#ChamberBreakers: Key steps in solving the complex equation of diversity, inclusion, and CSR

Lianna Brinded
·Head of Yahoo Finance UK
·5-min read
Graphic: Yahoo Finance/Verizon
Graphic: Yahoo Finance/Verizon

The world of work has changed forever. From the onset of the coronavirus pandemic, to the overdue focus on gaining racial equality in business and wider society, the way in which we live and work will no longer be the same as before.

These huge sea changes in society have rapidly escalated over 2020 and have forced business leaders across the world to navigate challenging conversations on what corporate social responsibility (CSR) looks like today.

It’s for this reason Yahoo Finance and Verizon Business have teamed up to present a six-part podcast series designed to inform and educate professionals with alternative perspectives on CSR in times of crisis.

Hosted by Lianna Brinded, head of Yahoo Finance UK and Xavier White, CSR and innovation marketing manager for Verizon Business, each episode will be a courageous conversation on topics such as how businesses need to understand and help support the mental health of black, indigenous and people of colour (BIPOC) staff as well as the importance of fostering an environment of diversity, inclusion, and ultimately belonging.

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The first episode is with Tricia Driver, founder of diversity and inclusion consultancy A New Normal, who gave her insights in a wide-ranging conversation in the new #ChamberBreakers podcast series.

“Quite often people think of inclusion and diversity as being interchangeable and synonymous with one another, ” says Driver in the new episode, while also talking at length about fostering a sense of ‘belonging.’

“For me, diversity is all of the richness and that difference that we bring as human beings… and inclusion is how you make that mix work. Those two things don't work in a business or in society without one another. There is a tendency to think that inclusion is exactly the same thing as an absence of exclusion. And that is just not the case in any world.”

READ MORE: #ChamberBreakers: How business leaders can navigate CSR during a crisis

At the heart of this is understanding how in any situation — including the coronavirus pandemic — people may be going through the same event but are experiencing it hugely differently.

For example, those from ethnic minority backgrounds are disproportionately affected by COVID-19 and racial inequality has also been put in the spotlight, particularly for the Black community, following the murders of George Floyd and Breonna Taylor in the US. This could have a huge mental health impact on staff and if companies do not have a great sense of inclusion or belonging, this could hit staff mental health further.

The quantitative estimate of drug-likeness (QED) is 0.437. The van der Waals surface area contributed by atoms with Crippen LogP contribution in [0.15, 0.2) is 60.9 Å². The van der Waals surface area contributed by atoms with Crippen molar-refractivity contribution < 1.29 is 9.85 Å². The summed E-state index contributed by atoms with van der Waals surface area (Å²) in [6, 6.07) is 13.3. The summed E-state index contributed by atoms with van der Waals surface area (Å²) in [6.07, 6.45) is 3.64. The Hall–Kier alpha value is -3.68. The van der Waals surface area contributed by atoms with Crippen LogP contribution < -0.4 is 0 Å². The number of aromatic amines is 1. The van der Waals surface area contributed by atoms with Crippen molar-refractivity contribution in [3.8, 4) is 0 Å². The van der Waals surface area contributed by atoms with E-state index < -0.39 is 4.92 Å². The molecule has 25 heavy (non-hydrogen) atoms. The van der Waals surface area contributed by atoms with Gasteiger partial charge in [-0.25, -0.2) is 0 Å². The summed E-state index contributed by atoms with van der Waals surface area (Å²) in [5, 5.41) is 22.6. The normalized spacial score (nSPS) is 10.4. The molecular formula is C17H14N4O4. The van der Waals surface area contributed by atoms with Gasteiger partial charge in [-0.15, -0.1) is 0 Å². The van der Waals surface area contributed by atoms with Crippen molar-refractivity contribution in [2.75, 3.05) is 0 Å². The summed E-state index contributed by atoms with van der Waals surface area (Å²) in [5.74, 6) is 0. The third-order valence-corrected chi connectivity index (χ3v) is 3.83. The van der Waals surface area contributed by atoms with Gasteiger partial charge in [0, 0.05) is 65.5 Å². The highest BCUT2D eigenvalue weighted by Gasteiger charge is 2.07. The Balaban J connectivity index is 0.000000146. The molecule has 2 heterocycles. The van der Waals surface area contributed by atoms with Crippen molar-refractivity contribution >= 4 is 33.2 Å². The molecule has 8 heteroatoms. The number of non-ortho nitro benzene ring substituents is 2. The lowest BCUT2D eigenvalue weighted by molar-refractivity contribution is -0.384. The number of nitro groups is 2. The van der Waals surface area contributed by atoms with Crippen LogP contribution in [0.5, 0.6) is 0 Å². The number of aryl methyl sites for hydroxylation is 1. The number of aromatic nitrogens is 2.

“There’s an enormous impact to that and some of the marginalised groups that we talk about. If you don’t see visible role models at work, it’s hard to be yourself,” said Driver. You can check out her practical tips for business leaders on how to tackle this on the podcast.

Understanding privilege and the power of advocacy

The lack of diversity in workplaces, particularly in more senior roles, means that allies and advocates are more important than ever to bring about change. The key is understanding how to move from being an actor, to an ally, and then an accomplice for change. Understanding privilege is the first step in becoming an ally and advocate in order to effect change in a company.

“The first and most important thing is listen to the groups that you say you want to support but also don’t think about how it impacts you (personally),” said Driver. As a straight, white woman, Driver says it’s important to recognise what privilege you have but not get “hung up in your own guilt” otherwise you’re not truly listening to others that need help.

“Don’t dispute what they are saying and don’t doubt what they are telling you — you just need to listen and be guided by those people in those groups on what they need,” she added.

The industry gold standard report on diversity by global consultancy McKinsey looked at data from more than 1,000 large companies, across 15 countries, and it showed that “the business case remains robust but also that the relationship between diversity on executive teams and the likelihood of financial outperformance has strengthened over time.”

However, gender and ethnic diversity in leadership teams has slowed over the last five years, meaning those who are at the top and generally in a position of power are still predominantly white men. Companies that were in the bottom quartile for both gender and ethnic diversity were 27% more likely to underperform on profitability than all other companies.

 Chart: McKinsey
Chart: McKinsey

So not only is addressing, diversity, inclusion, and belonging essential for CSR, it is a business imperative too.

She adds, if companies don’t build out incisive CSR plans, the knock-on effect will be felt imminently.

“People will not forget how you made them feel during this crisis,” says Driver. “It might be an employer's marketplace for a while. But at some point we will get back to a place where the employees are the ones that have the choice — and they will choose to vote with their feet.”

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The six-part podcast #ChamberBreakers is out every Thursday, so don’t forget to check out Yahoo Finance UK for the accompanying article, as well as clicking, subscribing, and rating to the podcast here.

Next week’s episode with feature Suki Sandhu OBE, founder and CEO of executive search firm Audeliss and diversity and inclusion membership organisation Involve, about the importance of understanding intersectionality and CSR.